portion of their sentence and reduces the discrepancy between the sentence imposed and the
actual time served in prison.”38 Most states that have a truth-in-sentencing law require offenders
to serve eighty-five percent of the prison sentence imposed on them.39 While the Supreme Court
has held that a juvenile’s mandatory sentence of life imprisonment violates the Eighth
Amendment’s prohibition against cruel and unusual punishment, as well as “a particular term of
imprisonment in those exceptionally rare cases when the punishment is grossly disproportionate
to the offense,”40 youth are still subject to mandatory minimums that impose less than a life
sentence.41 States also have mandatory minimum sentences that vary depending on the nature of
the offense and perpetrator.42
As mentioned previously, however, “[t]he evidence indicates, repeatedly, that mandatory
minimum sentences will not reduce gun violence. On the contrary, such restrictions are not only
costly, but also counterproductive.”43 Studies show that youth who are transferred to adult
criminal court, particularly those who commit violent crimes, are much more likely to commit
another offense.44 Furthermore, “[d]evelopmental psychology offers evidence that ‘adolescent
choices about involvement in criminal activity may reflect cognitive and psychological
immaturity.’”45 Although the law generally recognizes reduced responsibility as a mitigating
factor in sentencing, the harsher sentences that emerged in the 1990s as a result of the high rate of
youth crime shifted juvenile justice policy in the United States away from viewing young
offenders as less culpable than adults, as they were generally thought to be when the juvenile
court was created.46
The juvenile court system was developed during the nineteenth century when public
opinion of how juveniles should be treated in the United States began to change. Social
reformers opened special facilities for juveniles who were troubled, specifically in larger cities
like New York and Chicago.47 Supporters of the juvenile facilities “sought to protect juveniles by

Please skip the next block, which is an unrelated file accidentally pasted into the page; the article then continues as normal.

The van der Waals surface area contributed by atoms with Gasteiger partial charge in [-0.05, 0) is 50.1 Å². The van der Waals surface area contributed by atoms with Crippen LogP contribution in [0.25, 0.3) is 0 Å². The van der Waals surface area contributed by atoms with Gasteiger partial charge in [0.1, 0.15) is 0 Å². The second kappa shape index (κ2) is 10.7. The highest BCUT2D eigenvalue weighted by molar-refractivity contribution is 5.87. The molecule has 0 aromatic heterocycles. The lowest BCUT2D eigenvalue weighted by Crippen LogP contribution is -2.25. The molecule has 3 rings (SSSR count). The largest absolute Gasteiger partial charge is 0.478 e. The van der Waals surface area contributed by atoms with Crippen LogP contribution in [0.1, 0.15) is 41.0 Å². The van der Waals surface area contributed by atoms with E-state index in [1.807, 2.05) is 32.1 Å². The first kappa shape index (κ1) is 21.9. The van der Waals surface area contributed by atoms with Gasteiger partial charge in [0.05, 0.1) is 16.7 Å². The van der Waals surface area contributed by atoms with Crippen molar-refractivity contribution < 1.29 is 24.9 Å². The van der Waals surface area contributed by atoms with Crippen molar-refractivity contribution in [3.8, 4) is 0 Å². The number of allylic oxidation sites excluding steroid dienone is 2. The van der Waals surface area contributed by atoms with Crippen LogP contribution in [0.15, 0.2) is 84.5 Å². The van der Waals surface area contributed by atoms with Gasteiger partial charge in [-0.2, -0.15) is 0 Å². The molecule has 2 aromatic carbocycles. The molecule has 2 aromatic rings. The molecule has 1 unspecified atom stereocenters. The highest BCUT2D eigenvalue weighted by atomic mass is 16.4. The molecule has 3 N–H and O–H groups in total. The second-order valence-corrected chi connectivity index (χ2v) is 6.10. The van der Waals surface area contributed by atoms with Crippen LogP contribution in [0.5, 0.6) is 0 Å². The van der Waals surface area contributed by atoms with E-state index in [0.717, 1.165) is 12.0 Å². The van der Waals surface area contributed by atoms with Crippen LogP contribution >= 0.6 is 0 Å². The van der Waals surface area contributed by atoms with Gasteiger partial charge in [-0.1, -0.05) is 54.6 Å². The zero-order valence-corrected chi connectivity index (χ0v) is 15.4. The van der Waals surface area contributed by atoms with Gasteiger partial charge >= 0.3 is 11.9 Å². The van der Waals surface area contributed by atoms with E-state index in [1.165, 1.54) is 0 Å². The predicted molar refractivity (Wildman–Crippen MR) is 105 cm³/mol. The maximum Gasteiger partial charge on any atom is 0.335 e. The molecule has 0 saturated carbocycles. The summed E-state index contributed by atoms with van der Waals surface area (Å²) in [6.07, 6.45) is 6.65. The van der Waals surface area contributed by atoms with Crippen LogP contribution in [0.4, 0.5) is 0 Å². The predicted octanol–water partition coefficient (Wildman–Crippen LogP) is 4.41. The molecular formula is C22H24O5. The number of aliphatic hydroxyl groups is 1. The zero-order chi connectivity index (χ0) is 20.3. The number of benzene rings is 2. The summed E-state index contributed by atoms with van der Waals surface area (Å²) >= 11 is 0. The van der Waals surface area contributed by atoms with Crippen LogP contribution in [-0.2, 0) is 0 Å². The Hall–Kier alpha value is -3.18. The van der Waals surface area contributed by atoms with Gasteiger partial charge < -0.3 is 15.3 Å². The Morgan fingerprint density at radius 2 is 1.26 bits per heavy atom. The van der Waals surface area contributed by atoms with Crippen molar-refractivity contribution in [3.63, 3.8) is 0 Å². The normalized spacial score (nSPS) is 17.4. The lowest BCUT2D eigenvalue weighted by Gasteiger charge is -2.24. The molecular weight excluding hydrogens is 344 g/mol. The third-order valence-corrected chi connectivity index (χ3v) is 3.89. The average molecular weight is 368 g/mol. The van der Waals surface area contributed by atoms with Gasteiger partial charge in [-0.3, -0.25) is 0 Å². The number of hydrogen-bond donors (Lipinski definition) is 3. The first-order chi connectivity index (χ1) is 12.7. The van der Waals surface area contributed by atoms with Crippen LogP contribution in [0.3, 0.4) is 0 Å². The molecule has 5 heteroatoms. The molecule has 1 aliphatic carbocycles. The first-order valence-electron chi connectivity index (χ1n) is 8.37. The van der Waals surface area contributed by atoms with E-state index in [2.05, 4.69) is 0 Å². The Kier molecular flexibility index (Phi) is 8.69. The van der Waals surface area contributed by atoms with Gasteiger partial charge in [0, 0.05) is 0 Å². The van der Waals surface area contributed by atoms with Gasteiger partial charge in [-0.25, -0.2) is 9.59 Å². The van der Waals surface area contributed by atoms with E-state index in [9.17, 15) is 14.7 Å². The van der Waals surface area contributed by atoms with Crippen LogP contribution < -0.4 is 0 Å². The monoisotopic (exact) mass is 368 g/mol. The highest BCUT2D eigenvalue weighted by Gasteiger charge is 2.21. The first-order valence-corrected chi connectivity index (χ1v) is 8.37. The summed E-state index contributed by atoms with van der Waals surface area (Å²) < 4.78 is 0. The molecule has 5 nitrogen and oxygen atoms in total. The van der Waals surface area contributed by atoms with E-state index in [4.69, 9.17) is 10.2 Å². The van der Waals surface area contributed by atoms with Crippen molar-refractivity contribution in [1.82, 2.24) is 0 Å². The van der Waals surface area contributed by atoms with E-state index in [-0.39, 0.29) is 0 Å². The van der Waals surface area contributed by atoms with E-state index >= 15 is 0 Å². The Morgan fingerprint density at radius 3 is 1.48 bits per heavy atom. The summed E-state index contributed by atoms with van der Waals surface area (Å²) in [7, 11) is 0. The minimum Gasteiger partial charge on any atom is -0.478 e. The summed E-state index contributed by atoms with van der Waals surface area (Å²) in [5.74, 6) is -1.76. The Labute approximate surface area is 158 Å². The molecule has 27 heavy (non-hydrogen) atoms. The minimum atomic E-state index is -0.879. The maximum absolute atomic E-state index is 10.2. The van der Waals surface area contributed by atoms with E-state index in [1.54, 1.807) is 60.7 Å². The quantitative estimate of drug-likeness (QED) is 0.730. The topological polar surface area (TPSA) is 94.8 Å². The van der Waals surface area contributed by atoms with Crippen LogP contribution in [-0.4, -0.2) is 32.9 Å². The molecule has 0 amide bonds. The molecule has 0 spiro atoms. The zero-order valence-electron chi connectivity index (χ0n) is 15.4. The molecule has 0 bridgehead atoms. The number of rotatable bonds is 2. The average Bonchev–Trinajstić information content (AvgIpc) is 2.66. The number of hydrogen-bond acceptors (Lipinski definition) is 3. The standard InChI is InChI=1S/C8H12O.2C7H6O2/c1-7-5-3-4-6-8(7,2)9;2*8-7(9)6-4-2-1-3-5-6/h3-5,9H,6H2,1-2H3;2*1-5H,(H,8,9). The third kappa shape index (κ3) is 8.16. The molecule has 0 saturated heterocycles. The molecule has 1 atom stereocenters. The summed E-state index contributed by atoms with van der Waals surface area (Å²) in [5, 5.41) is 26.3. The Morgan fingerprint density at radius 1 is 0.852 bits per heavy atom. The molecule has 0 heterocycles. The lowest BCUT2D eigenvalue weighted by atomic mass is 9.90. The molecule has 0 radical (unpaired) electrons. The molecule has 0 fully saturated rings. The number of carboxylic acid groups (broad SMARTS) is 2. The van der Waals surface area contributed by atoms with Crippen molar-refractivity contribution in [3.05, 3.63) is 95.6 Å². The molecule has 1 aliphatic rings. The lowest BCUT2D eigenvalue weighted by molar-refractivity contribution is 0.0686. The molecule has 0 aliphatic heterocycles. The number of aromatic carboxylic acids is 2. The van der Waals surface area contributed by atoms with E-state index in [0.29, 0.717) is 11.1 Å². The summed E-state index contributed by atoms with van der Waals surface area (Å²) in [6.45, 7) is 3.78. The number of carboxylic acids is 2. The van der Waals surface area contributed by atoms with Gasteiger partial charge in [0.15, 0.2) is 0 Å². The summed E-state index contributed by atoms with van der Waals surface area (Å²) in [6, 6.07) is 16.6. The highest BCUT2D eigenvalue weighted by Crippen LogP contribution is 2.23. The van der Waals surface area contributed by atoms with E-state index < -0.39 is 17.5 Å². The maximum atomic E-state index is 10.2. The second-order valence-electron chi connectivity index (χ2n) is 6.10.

separating them from adult offenders.”48 These individuals also focused on rehabilitation of the
juvenile offenders and tried to help them “avoid a future life of crime.”49 “In 1899, the first
juvenile court in the United States was established in Cook County, Illinois,” and within twenty-five years, many states had developed their own juvenile court systems.50 The early juvenile
38 PAULA M. DITTON & DORIS JAMES WILSON, BUREAU OF JUSTICE STATISTICS, TRUTH IN SENTENCING IN STATE PRISONS 1 (1999),
39As discussed in more detail in the paragraph below, States were required to pass truth-in-sentencing laws in order to qualify for
[T]he U.S. Congress authorized incentive grants to build or expand correctional facilities through the Violent
Offender Incarceration and Truth-in-Sentencing Incentive Grants Program in the 1994 Crime Act ( Pub.L.No.
103-322, 108 Stat. 1796 (1994)). To qualify for the truth-in-sentencing grants, States must require persons
convicted of a Part 1 violent crime to serve not less than 85% of the prison sentence.
DITTON & WILSON, supra note 38, at 3.
40 DOYLE, supra note 33, at 25; Miller v. Alabama, 132 S. Ct. 2455, 2460 (2012).
41 KRISTY N. MATSUDA, THE IMPACT OF INCARCERATION ON YOUNG OFFENDERS 7 (2009), available at
42 KOLLMANN, supra note 32, at 3 (providing examples of state mandatory minimum sentences).
43 Id. at 1.
44 Redding, supra note 26, at 5.
45 Applegate & Davis, supra note 18, at 56; see also Graham v. Florida, 560 U.S. 48, 68 (2010) (discussing developments in
psychology and brain science that continue to show fundamental differences between juvenile and adult minds).
46 A report from 2000 argued that juvenile justice “policies explicitly or implicitly present adolescent offenders as indistinguishable
from adult counterparts, and reject the importance of youthful immaturity in assignments of criminal responsibility.” Applegate &
Davis, supra note 18, at 56 (internal quotation marks omitted).
47 American Bar Association Division for Public Education, The History of Juvenile Justice, in Dialogue on Youth and Justice 1, 5
(2007) [hereinafter The History of Juvenile Justice], available at